Monday, May 9, 2011

Memorial Tattoos

There are countless ways to handle the grief of losing a loved one. Some of us write poetry to read at the funeral service. Others deliver a eulogy telling what the person meant to them in life. Colleges and universities benefit from memorial donations in the name of a deceased friend or relative. There are also elaborate tombstones, shrines, and personal tributes that take many forms. I was not aware of the many people who get personalized tattoos. Some of these tattoos are simple, having only the name of the deceased. Others add the birth and death date, and the more artistically inclined ask for a picture or some elaborate artwork. These tattoos run in size from inch long names to some that cover an arm or leg, or perhaps the entire back. Some of them are beautiful, some less so, but I was surprised at a news story that told of taking this to the next step. If you really want something personal, there are tattoo artist who specialize in combining the ashes from a cremation with tattoo ink. Rather than casting the contents of the urn into the sea or on a mountainside, you can have the deceased up close and personal—under your skin, so to speak. Click on the title of this article and it will carry you to a website that will tell you more.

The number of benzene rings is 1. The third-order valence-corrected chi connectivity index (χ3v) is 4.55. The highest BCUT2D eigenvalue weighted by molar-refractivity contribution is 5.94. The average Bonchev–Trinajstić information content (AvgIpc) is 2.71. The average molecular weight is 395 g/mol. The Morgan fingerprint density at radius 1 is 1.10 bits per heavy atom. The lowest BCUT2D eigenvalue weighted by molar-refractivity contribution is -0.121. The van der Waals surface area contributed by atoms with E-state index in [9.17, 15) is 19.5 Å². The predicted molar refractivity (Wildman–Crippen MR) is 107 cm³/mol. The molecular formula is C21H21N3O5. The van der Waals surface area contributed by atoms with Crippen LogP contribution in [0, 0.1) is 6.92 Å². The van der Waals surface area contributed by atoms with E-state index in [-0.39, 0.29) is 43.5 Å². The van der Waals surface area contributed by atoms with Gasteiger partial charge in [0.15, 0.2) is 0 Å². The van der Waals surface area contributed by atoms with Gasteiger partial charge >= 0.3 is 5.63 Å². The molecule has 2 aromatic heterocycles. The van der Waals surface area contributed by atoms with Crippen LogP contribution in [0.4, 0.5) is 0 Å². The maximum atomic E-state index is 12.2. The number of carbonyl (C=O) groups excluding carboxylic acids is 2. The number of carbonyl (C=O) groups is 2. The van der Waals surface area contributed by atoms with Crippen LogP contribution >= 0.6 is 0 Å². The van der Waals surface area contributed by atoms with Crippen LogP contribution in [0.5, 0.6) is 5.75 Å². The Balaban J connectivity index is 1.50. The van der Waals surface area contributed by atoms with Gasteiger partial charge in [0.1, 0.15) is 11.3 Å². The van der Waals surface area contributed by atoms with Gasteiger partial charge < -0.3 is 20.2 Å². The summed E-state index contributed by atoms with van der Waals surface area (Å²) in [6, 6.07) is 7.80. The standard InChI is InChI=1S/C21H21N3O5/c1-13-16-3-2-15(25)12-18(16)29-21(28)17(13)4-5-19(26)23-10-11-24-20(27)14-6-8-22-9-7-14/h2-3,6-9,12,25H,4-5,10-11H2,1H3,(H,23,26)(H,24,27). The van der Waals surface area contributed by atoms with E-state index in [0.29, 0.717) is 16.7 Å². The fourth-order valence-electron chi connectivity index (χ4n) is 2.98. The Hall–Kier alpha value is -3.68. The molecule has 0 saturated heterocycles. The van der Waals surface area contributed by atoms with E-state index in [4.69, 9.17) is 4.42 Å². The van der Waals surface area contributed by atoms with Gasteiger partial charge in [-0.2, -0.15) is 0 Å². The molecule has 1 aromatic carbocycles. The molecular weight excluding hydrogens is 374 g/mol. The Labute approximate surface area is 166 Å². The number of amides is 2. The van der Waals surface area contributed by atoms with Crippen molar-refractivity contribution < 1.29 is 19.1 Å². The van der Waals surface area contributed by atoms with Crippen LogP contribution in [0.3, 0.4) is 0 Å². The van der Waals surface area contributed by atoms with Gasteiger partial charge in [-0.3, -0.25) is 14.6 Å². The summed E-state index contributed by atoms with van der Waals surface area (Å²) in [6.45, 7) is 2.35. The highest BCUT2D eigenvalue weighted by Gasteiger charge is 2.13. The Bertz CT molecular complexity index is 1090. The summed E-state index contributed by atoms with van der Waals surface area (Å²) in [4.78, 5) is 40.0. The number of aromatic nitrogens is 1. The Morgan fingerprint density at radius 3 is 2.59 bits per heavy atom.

Jacqueline Seewald said...

Interesting idea! Would fit in well with a mystery novel. Robert Parker's Painted Ladies which I just finished reading used a concentration camp tattoo as a clue
in the novel.

Jacqueline Seewald
coming May 18, 2011

Pauline B Jones said...

I don't want to know more! =8-0 Tattoo: permanent reminder of a temporary emotion.

fBetty Gordon said...

Joe, you won't find me doing this. YIKES! Different strokes for different folks, I guess.

Anonymous said...

Hi Joe. Ewwww! (but interesting too--thanks) I just may see if it leads to as idea, perhaps for a poem or a flash piece.

donglocol7 said...

Hi Joe, just finished reading Abraham's Bones. It was great, wondering if you are planing a sequel. Would like for you to speak to my book club when it meets in my
home. Gloria Jackson Coln, classmate
of 57.